- The very first thing you need to know is that in France, double kissing is normal. Greeting someone with kisses is a standard, and these are more a very light brushing of the cheeks. Don’t feel the need to do a big, wet, sloppy smack. Take the cue from the native French person if you aren’t sure.
- If you are from a country where people like their personal space, prepare to get uncomfortable. Often times French people will stand very close to you while they are talking, so don’t be offended or threatened. If you do, you can step back slightly.
- Clothes matter. Most people in France don’t dress up, even for the office. Though their clothes may be casual, they are still stylish and high quality. You will be judged by what you wear, so putting in slightly more effort will earn the admiration of the locals.
- Time moves differently in France. This means that showing up early or on time is actually rude. The person hosting you will probably still be putting on makeup or setting their table if you were invited to their home. Especially for informal social occasions, early arrivals are not welcomed. So if in doubt, arrive later.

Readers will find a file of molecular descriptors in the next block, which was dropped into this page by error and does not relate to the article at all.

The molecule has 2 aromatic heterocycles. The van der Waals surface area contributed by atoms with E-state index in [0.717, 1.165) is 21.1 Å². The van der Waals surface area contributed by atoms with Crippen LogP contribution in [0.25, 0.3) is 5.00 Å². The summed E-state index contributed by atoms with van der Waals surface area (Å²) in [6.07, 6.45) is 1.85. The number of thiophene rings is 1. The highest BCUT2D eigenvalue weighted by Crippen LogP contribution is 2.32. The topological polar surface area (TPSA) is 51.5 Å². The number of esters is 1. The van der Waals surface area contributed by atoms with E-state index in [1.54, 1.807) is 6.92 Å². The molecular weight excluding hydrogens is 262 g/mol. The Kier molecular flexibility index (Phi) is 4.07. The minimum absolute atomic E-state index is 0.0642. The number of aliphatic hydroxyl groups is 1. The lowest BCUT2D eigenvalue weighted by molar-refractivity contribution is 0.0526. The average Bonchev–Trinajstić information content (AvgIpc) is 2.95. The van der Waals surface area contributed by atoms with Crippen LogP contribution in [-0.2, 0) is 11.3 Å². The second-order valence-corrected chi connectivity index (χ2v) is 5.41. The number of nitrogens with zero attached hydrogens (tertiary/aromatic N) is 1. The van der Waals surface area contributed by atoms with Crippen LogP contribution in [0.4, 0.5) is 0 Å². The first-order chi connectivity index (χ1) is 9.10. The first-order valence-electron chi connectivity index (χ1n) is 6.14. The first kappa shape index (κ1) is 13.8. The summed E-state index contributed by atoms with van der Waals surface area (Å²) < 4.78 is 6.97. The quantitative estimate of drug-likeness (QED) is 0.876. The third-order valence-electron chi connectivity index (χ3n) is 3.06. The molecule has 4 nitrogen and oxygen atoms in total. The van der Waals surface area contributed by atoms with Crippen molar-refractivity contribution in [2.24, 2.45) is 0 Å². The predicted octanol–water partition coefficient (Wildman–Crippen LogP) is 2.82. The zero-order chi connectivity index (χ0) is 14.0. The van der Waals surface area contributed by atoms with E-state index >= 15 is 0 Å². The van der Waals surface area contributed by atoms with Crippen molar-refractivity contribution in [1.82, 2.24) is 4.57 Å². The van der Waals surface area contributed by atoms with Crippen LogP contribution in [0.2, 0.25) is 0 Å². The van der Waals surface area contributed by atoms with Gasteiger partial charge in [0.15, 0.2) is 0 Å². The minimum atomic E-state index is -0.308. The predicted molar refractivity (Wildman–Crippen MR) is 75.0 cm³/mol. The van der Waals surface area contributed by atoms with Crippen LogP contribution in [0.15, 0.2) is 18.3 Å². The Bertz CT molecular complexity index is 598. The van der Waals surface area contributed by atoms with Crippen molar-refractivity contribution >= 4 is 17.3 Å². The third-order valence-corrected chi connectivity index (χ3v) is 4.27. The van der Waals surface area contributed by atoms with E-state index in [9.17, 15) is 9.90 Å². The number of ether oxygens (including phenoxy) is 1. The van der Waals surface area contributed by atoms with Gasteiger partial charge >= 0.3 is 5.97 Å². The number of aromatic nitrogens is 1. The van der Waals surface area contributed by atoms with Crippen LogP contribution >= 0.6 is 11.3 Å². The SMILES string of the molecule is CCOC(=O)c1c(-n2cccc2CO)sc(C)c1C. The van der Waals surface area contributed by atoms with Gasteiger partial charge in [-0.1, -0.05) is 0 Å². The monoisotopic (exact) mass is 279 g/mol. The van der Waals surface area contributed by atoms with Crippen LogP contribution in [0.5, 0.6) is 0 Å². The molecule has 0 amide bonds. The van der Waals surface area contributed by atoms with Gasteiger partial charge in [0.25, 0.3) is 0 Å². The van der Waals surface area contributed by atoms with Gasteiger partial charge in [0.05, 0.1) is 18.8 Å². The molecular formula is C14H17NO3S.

- In the provinces, people take siestas during the afternoon. This is just another example of the pace of life being more relaxed in France. Don’t expect to get anything done in a hurry. In fact, you can take a siesta too.
- In France, drinks being served at room temperature is the norm. Asking for ice in a restaurant will make the waiter confused, though they will probably still accommodate you. This applies to things like juice or milk, which many are used to seeing being served cold.
- There’s no such thing as kids’ food or kids’ menus. French children are more sophisticated than those in other countries. They start to develop their taste for good food young. This means that it’s normal to see them eating croissants, Roquette salad and other popular French dishes.
- Drinking to excess is frowned upon. While there is plenty of good wine to enjoy, don’t get drunk or you will be an outcast socially. French people like to have just enough so that they can have a lively conversation, not pass out unconscious.
- Don’t ever give your host wine as a gift! It can cause offence, as most likely they will already have picked out a bottle that goes with the food they are serving. This gesture effectively says that you don’t think they can serve good wine on their own. If you make this faux pas, expect your host to put the wine aside to (maybe) drink at another time.
- There’s a whole holiday for one type of wine. For a culture that emphasizes good food and wine, this probably isn’t a surprise. On the third Thursday in November it’s time to celebrate the beginning of the sale of the Beaujolais nouveau wine.